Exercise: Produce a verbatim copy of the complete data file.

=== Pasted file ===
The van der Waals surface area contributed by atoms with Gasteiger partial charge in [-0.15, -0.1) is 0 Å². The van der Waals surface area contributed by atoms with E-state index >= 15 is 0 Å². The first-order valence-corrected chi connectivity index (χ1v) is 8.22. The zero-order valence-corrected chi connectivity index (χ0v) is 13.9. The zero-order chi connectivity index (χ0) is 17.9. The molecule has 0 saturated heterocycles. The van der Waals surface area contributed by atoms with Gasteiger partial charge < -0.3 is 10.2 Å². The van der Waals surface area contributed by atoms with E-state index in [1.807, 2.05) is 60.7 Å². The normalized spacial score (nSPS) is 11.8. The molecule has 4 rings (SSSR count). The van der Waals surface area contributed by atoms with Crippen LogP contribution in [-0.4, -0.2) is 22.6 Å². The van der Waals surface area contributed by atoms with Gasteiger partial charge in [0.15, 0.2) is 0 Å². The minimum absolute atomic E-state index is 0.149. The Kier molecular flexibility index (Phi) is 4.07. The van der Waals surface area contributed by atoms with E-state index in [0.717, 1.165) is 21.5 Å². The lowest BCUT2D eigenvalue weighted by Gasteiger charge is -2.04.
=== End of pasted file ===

The van der Waals surface area contributed by atoms with Gasteiger partial charge in [-0.15, -0.1) is 0 Å². The van der Waals surface area contributed by atoms with E-state index >= 15 is 0 Å². The first-order valence-corrected chi connectivity index (χ1v) is 8.22. The zero-order valence-corrected chi connectivity index (χ0v) is 13.9. The zero-order chi connectivity index (χ0) is 17.9. The molecule has 0 saturated heterocycles. The van der Waals surface area contributed by atoms with Gasteiger partial charge < -0.3 is 10.2 Å². The van der Waals surface area contributed by atoms with E-state index in [1.807, 2.05) is 60.7 Å². The normalized spacial score (nSPS) is 11.8. The molecule has 4 rings (SSSR count). The van der Waals surface area contributed by atoms with Crippen LogP contribution in [-0.4, -0.2) is 22.6 Å². The van der Waals surface area contributed by atoms with Gasteiger partial charge in [0.15, 0.2) is 0 Å². The minimum absolute atomic E-state index is 0.149. The Kier molecular flexibility index (Phi) is 4.07. The van der Waals surface area contributed by atoms with E-state index in [0.717, 1.165) is 21.5 Å². The lowest BCUT2D eigenvalue weighted by Gasteiger charge is -2.04.